Realising we were starting to go into the red, we stopped at one of the lower peaks. There, I could see a spot so idyllic that it invited me to sit down for a while. There were no words to be exchanged there. Immersed in the landscape in front of me, I stared at the mountains. It was no contest. It was fascinated by them. They made me realise how small I'm in the grand scheme of things.
Having rested for a bit, we started our descend. Excitement had been taken over by perspective as if nature had tamed it. Srinath called the driver, and we took the cab back to the city, after having spent almost half our day there in the nature park. We had a quick lunch at an Indian restaurant, where we were surprised to see a lot of Indian students. Later we got to know that there is a strong Indian presence in the medical college in Bishkek.
Osh Bazaar, Bishkek
Next on Aigul's list for the day was the Osh Bazaar in Bishkek. It is one of the largest markets in Kyrgyzstan. It was one of the best ways to get introduced to the Kyrgyz culture. We were tired from the hike, but the energy in the market woke us and our senses. Spices, food, musical instruments, clothes were all there for sale. But the most appealing and attractive thing on display was the warmness of the local people. And it was absolutely free! We bought jackets, cabbie caps, interacted and laughed with the shop-keepers. But one of the highlights was this blind old man playing a melancholic Russian ballad on accordion.
Ala-Too Square, Chuy Ave, Bishkek
After roaming around the market for a couple of hours, our last stop was the Ala-too Square in Chuy Ave, which is the heart of Bishkek. It is the centre of the city where there is a colossal statue of King Manas, Lenin's on the Old square just behind it and a monument of the famous Kyrgyz author, Chingiz Aitmatov. It was extremely lively with kids playing around and fountains trying to seduce the beautiful, colourful flowers nearby. We spent the evening clicking pictures and sitting there on the bench talking life.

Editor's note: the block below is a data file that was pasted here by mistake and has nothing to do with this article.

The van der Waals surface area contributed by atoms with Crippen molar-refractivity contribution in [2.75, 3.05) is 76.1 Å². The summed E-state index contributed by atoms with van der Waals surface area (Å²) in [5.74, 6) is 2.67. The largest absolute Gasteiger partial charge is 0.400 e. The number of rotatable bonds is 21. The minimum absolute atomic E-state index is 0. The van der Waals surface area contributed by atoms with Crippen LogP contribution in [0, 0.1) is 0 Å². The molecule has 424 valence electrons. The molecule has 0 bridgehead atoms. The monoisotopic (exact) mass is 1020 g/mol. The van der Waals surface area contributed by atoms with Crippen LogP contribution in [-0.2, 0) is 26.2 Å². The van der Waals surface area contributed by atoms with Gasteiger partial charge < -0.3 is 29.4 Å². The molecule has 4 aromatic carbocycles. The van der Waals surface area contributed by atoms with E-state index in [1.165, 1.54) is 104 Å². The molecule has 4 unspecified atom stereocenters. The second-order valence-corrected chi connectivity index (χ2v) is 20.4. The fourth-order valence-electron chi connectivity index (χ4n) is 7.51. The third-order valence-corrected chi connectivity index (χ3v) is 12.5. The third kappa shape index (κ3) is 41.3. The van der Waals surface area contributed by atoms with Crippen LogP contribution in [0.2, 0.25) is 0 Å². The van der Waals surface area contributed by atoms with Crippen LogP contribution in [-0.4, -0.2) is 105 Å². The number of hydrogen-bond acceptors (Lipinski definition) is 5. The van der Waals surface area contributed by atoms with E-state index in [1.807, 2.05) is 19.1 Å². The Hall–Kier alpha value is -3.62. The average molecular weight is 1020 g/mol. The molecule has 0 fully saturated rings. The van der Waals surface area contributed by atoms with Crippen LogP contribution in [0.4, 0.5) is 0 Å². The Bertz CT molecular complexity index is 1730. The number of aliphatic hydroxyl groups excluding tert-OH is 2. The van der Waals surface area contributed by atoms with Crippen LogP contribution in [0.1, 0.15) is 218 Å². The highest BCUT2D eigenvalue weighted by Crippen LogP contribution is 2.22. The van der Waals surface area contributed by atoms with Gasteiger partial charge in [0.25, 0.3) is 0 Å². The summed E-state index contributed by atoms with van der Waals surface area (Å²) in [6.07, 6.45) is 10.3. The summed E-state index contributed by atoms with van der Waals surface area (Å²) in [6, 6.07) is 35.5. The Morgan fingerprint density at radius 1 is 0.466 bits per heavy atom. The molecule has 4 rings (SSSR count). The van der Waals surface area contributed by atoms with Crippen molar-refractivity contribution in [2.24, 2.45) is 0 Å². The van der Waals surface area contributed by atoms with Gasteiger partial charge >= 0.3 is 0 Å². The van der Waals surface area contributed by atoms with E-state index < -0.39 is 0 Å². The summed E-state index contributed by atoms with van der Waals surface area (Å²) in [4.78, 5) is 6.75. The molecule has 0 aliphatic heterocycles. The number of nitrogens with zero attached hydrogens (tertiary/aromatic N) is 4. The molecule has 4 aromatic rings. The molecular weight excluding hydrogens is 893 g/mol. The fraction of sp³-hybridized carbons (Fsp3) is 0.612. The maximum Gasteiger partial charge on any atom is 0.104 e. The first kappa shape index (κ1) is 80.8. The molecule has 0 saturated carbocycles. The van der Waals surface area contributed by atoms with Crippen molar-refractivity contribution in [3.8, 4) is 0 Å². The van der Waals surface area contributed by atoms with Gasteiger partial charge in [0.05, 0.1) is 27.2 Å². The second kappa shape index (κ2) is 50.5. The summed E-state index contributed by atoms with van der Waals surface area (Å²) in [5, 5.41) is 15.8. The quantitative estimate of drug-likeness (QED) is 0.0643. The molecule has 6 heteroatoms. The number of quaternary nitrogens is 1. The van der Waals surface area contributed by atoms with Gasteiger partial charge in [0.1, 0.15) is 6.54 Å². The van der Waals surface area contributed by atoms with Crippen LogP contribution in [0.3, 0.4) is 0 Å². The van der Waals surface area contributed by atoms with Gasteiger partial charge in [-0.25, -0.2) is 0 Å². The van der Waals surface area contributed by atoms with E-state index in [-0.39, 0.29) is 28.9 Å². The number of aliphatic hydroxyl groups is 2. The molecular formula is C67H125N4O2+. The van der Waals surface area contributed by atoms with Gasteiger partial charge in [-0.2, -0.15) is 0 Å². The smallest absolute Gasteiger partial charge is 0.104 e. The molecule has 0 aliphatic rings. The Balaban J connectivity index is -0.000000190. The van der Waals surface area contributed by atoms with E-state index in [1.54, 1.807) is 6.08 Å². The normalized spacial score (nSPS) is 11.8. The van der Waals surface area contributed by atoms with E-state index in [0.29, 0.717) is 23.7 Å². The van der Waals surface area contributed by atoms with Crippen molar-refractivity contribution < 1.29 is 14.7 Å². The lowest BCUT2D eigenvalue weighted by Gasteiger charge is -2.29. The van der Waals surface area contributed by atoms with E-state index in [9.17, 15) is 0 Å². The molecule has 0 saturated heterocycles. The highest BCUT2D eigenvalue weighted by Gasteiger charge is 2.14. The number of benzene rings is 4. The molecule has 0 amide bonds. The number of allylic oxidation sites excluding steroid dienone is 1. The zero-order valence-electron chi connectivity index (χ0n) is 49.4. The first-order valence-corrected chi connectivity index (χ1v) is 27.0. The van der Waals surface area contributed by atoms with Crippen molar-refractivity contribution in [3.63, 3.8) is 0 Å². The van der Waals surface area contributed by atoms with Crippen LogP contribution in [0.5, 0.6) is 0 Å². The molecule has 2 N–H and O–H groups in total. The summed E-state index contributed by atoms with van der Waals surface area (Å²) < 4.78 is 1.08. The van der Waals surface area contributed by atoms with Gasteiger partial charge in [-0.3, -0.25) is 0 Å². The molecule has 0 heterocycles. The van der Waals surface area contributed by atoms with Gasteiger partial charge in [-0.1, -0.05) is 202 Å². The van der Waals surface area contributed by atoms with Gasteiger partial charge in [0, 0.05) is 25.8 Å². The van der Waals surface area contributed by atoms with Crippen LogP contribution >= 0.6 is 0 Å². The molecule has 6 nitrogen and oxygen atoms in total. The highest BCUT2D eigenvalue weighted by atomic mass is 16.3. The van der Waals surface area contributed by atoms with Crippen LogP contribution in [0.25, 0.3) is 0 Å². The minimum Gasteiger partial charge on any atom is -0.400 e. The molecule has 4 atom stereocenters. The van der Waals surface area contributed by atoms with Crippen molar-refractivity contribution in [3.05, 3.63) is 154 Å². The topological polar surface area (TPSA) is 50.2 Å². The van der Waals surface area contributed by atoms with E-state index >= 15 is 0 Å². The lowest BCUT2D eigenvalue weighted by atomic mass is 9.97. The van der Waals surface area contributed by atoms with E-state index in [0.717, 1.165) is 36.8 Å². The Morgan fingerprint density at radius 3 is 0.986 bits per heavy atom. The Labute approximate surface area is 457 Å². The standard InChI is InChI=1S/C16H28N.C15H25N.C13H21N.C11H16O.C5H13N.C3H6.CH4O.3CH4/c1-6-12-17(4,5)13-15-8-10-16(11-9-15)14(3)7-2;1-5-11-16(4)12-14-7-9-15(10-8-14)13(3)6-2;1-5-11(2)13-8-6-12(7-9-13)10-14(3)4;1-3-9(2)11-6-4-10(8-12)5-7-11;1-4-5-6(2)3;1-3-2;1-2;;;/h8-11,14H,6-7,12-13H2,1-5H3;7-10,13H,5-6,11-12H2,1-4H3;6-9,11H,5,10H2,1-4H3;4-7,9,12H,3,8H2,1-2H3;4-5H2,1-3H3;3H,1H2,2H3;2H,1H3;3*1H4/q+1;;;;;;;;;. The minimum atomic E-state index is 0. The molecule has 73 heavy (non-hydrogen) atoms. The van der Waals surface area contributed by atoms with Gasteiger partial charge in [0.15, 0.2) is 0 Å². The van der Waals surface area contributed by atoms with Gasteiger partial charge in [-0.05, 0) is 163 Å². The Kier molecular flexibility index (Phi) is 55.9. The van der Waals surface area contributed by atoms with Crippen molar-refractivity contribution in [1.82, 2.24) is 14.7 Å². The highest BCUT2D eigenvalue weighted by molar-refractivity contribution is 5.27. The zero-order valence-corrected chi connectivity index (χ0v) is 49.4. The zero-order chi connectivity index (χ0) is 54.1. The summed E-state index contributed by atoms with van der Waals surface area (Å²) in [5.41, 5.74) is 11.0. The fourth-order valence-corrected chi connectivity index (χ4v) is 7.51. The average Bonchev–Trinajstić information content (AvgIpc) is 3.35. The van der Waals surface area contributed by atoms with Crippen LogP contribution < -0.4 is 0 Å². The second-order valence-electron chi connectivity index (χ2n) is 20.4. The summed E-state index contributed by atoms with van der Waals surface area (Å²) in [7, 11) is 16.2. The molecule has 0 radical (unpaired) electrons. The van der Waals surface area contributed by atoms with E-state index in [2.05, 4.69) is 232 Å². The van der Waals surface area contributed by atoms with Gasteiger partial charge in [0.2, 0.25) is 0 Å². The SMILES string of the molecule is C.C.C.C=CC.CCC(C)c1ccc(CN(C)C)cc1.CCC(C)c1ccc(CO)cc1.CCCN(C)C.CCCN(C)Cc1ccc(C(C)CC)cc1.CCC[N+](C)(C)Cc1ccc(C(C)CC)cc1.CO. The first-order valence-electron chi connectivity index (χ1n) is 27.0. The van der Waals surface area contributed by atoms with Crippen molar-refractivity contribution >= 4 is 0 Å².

The sun sets quite early there. We get off our arses, had a fancy little dinner at a nearby restaurant and decide to walk to the hostel. After having soaked the city in, not in its entirety by any form, but enough to take that feeling back home with us, we reached the hostel, tired and drained. We were greeted by a couple of guys as we entered the hostel, one French and the other Canadian. We shared our experiences and they shared theirs. 15 minutes pass and our legs give in. We bid them adieu for the night and crash on the bed.
We had a bus to catch at 6 the next morning which would take us to Kyzart for the 3rd leg of our journey. We were so tired that we had connected our Bluetooth speaker to the phone so the alarm would be loud enough to wake us up. And it was so deafening...
Ironically, so was the honk from the car behind us. The traffic had freed up. With the flow of story disturbed, I assured my friends that I will continue the story of my 3rd day in Kyrgyzstan over a cup of chai and Maggi. Rajiv turned up the volume of the stereo, and to my pleasure, it was "Safarnaama" from Tamasha playing on the radio. I looked out of the window, smiling to myself. The memories rushing in like a flood.